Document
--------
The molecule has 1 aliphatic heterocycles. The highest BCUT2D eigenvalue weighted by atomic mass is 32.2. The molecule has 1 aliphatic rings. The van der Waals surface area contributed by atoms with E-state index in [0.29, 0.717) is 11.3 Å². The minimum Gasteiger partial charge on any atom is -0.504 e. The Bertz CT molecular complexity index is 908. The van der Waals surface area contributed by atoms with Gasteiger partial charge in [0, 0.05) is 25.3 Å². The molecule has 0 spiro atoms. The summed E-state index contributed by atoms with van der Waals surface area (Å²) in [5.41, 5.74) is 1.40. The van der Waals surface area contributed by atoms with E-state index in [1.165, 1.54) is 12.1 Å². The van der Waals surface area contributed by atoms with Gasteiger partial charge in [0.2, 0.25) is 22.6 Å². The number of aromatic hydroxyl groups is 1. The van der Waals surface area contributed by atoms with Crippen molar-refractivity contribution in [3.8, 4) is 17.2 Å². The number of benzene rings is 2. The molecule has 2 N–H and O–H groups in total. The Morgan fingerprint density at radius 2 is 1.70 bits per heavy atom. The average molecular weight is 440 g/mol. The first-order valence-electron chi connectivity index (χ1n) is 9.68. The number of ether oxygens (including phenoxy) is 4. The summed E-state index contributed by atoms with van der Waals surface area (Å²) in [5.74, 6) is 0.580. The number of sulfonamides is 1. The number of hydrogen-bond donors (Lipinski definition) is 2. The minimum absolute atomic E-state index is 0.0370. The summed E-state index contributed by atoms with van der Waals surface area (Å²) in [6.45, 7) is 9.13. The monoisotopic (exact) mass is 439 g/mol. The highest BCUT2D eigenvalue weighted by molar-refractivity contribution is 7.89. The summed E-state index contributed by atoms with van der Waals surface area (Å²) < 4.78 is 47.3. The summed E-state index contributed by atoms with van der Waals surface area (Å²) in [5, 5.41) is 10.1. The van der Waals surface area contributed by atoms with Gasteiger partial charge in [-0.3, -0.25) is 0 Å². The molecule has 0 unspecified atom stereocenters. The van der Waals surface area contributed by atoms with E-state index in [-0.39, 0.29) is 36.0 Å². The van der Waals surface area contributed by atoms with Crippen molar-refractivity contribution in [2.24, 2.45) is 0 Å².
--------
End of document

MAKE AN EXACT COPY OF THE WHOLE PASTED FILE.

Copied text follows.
The molecule has 1 aliphatic heterocycles. The highest BCUT2D eigenvalue weighted by atomic mass is 32.2. The molecule has 1 aliphatic rings. The van der Waals surface area contributed by atoms with E-state index in [0.29, 0.717) is 11.3 Å². The minimum Gasteiger partial charge on any atom is -0.504 e. The Bertz CT molecular complexity index is 908. The van der Waals surface area contributed by atoms with Gasteiger partial charge in [0, 0.05) is 25.3 Å². The molecule has 0 spiro atoms. The summed E-state index contributed by atoms with van der Waals surface area (Å²) in [5.41, 5.74) is 1.40. The van der Waals surface area contributed by atoms with E-state index in [1.165, 1.54) is 12.1 Å². The van der Waals surface area contributed by atoms with Gasteiger partial charge in [0.2, 0.25) is 22.6 Å². The number of aromatic hydroxyl groups is 1. The van der Waals surface area contributed by atoms with Crippen molar-refractivity contribution in [3.8, 4) is 17.2 Å². The number of benzene rings is 2. The molecule has 2 N–H and O–H groups in total. The Morgan fingerprint density at radius 2 is 1.70 bits per heavy atom. The average molecular weight is 440 g/mol. The first-order valence-electron chi connectivity index (χ1n) is 9.68. The number of ether oxygens (including phenoxy) is 4. The summed E-state index contributed by atoms with van der Waals surface area (Å²) in [5.74, 6) is 0.580. The number of sulfonamides is 1. The number of hydrogen-bond donors (Lipinski definition) is 2. The minimum absolute atomic E-state index is 0.0370. The summed E-state index contributed by atoms with van der Waals surface area (Å²) in [6.45, 7) is 9.13. The monoisotopic (exact) mass is 439 g/mol. The highest BCUT2D eigenvalue weighted by molar-refractivity contribution is 7.89. The summed E-state index contributed by atoms with van der Waals surface area (Å²) < 4.78 is 47.3. The summed E-state index contributed by atoms with van der Waals surface area (Å²) in [5, 5.41) is 10.1. The van der Waals surface area contributed by atoms with Gasteiger partial charge in [-0.3, -0.25) is 0 Å². The molecule has 0 unspecified atom stereocenters. The van der Waals surface area contributed by atoms with E-state index in [-0.39, 0.29) is 36.0 Å². The van der Waals surface area contributed by atoms with Crippen molar-refractivity contribution in [2.24, 2.45) is 0 Å².